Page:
A large number of wholesale and retail merchants and other establishments signed a petition to close their places of business during the exhibition. The John Kerr Public school is closed for the day. The public is admonished to keep their hands off the aeroplane.

Mayor Baker’s Proclamation

"To the Merchants of Winchester: It is undoubtedly the desire of everyone to have a chance to see the aeroplane flights next Thursday. I earnestly request , therefore, that you close your stores and allow your employees leave of absence between the hours of 2 to 4 on Thursday afternoon. Respectfully, H.H. Baker. Mayor."

Other news: The Unsinkable Titanic was lost after striking an iceberg, going down with some 1500 passengers, only 700 saved.

Thursday the 17th, The Day an Aeroplane Came to Winchester, found The Evening Star still filled with reports about the Titanic, complete with a map of the voyage, and a crude drawing of a 200’ high iceberg. But the show must go on.

Mr. Charles F. Walsh, the Curtiss aviator, had arrived the previous evening and was supervising the employees of The Curtiss Aeroplane Co. who had brought the biplane to Winchester’s fairgrounds for assembly. "It is one of the most modern of all the Curtiss machines, and has been tested frequently and found in perfect working order."

The Star’s "special weather bulletin" indicates clearing weather, and if there should be inclement weather, the company is under contract to keep the machine in Winchester for three days.


Winchester, Va.. April 18, 1912. MR. WALSH WENT HIGH

"While the inclement weather kept hundreds of people away from town today, large crowds came in from the country on trains to see Charles F. Walsh, the noted Curtiss aviator, make his flights in a Curtiss biplane at the Winchester fair grounds.
For several hours it was feared that there would be no flight at all, and even at three o’clock rain was falling in a drizzle. Mr. Walsh, who had arrived from Washington at noon, told a reporter from The Star he would positively go up provided there was no terrific storm. Notwithstanding the bad weather and the unrest upon the part of the crowd, the first flight was made at 3:45, and the daring aviator was cheered to the echo as he glided from the earth.
His machine went in an easterly direction. He had it under perfect control. The exhibition was graceful and speedy. He remained in the air about 5 minutes. He gave several other exhibitions later this afternoon"

Special advertisement: Six Reel Show and Airship Flight-Auditorium Tonight.
Special Notice: Don’t go home without seeing Special Pictures and High-Priced vaudeville at the Empire.

By April 19th The Star’s headline: WALSH IS A CAPTIVATOR. Further: Airship Flights On Fairgrounds Were Wonderful, A MASTER OF MACHINE, He Circled Winchester and the Surrounding Country Three Times Easily.
"He went several miles towards Martinsburg, turning east to the Baltimore and Ohio railroad tracks, then coming back, re-entered the grounds.from the direction of Winchester. On an other flight he hovered over the town, as far as Payton street , and circled the old fort, then spiraling down near the center of the landing field. In an other flight , in a playful mood, he dipped suddenly down to within fifty feet of the heads of the frightened and scattering crowd, then rose again to height of several hundred feet.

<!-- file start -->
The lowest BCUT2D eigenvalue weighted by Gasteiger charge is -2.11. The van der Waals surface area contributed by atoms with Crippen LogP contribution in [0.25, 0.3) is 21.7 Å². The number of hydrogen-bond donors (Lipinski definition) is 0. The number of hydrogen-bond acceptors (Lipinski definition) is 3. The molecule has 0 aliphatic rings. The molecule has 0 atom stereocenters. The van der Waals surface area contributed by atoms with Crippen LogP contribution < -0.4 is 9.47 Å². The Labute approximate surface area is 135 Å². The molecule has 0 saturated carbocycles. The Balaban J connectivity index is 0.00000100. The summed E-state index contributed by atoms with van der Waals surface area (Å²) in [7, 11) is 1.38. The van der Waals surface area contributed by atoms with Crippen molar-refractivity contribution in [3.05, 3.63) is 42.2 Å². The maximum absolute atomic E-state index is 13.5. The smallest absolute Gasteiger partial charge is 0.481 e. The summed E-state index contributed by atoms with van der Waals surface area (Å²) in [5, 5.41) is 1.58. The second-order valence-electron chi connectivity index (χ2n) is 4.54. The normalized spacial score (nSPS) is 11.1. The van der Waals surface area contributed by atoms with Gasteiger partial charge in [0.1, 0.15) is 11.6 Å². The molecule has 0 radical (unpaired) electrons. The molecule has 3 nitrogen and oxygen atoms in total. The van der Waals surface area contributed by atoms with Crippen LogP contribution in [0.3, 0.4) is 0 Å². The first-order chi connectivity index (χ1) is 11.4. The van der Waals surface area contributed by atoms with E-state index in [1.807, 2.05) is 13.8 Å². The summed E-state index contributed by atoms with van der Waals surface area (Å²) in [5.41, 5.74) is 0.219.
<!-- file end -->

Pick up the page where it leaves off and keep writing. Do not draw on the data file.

By one-thirty the Cumberland Valley yards and nearby buildings were black with people hoping to see and not to pay.
"...the machine was trundled out on its automobile wheels...the eight- cylinder gasoline engine was set in motion while four men held back the machine that strained to fly until the signal was given by Aviator Walsh. At the signal the machine jumped forward, rolling rapidly along the grass on its triangle and pneumatic tired wheels.
"As it reached the crest of the slight rise in the ground above the center of the field, Walsh lifted his forward planes and sailed gracefully from the ground."

Local news: Mr. John W. Reynolds and Miss Minnie Ellsworth of Cumberland came to Winchester today (April 19th) to be married. They were married by Rev. W.H. Carter.

Thus ended a happy and memorable week in the Spring of 1912. But sad to recount, our hero Charles F. Walsh later died in an accident with his Curtiss aeroplane.

Crowd of 60,000 People Witness Plunge At Fair. NOTED FOR DARING. Made on April 25 (sic) the First Flight Ever Witnessed Winchester and Vicinity.
"Sixty thousand people gasped, groaned and burst into tears at Trenton N.J. late yesterday afternoon as Charles F. Walsh, greatest trick aviator in the world, dashed from a height of 2,000 feet to instant death at the Interstate fairgrounds. Every bone in Aviator Walsh’s body was apparently broken. He had climbed to 5,000 feet before he began his spiral descent, which has caused the death of all the world’s greatest aviators. The first three turns were perfect, then the biplane collapsed like so much pasteboard, and came whirling through the air.
He was making the spiral descent with the front of the machine pointed almost downward, when the upper plane seemed to become loose. Walsh could be plainly seen struggling to regain his balance, but without avail. His condition was terrible. Walsh was caught under the motor with only his head protruding.
Previous to entering the machine he rode before thousands of people in an automobile with Mrs. Lincoln Beachy, wife of the famous aviator. Walsh was Beachy’s pupil in the trick-flying.It was Beachy who first taught him the spiral glide, which was to make him famous, and then caused Beachy’s own death."

"His wife and small children were staying in Hammondsport, the home of Curtiss Aeroplane Co."

I am indebted to Ben Ritter, local historian, and to the Archives of Handley Library.

Robert O. Noyer
1316 Darlington Dr.
Winchester, VA 22603
2/28/00 .